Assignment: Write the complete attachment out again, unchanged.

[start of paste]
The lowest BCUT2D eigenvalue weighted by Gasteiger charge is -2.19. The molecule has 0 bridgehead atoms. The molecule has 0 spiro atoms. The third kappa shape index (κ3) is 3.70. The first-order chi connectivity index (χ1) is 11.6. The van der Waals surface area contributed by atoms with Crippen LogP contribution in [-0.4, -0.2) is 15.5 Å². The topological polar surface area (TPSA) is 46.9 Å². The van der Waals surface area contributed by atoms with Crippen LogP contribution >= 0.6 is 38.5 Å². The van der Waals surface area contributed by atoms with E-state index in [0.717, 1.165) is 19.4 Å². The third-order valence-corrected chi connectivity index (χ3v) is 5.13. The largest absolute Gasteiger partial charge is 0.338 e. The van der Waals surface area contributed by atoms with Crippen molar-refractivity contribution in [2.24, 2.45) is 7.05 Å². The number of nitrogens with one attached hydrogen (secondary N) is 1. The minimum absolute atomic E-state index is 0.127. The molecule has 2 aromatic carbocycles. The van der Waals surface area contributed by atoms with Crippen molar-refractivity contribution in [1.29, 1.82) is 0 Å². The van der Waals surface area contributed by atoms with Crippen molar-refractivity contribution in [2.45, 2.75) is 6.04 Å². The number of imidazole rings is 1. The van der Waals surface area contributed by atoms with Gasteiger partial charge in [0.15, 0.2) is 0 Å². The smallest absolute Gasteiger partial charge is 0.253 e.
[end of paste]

The lowest BCUT2D eigenvalue weighted by Gasteiger charge is -2.19. The molecule has 0 bridgehead atoms. The molecule has 0 spiro atoms. The third kappa shape index (κ3) is 3.70. The first-order chi connectivity index (χ1) is 11.6. The van der Waals surface area contributed by atoms with Crippen LogP contribution in [-0.4, -0.2) is 15.5 Å². The topological polar surface area (TPSA) is 46.9 Å². The van der Waals surface area contributed by atoms with Crippen LogP contribution >= 0.6 is 38.5 Å². The van der Waals surface area contributed by atoms with E-state index in [0.717, 1.165) is 19.4 Å². The third-order valence-corrected chi connectivity index (χ3v) is 5.13. The largest absolute Gasteiger partial charge is 0.338 e. The van der Waals surface area contributed by atoms with Crippen molar-refractivity contribution in [2.24, 2.45) is 7.05 Å². The number of nitrogens with one attached hydrogen (secondary N) is 1. The minimum absolute atomic E-state index is 0.127. The molecule has 2 aromatic carbocycles. The van der Waals surface area contributed by atoms with Crippen molar-refractivity contribution in [1.29, 1.82) is 0 Å². The van der Waals surface area contributed by atoms with Crippen molar-refractivity contribution in [2.45, 2.75) is 6.04 Å². The number of imidazole rings is 1. The van der Waals surface area contributed by atoms with Gasteiger partial charge in [0.15, 0.2) is 0 Å². The smallest absolute Gasteiger partial charge is 0.253 e.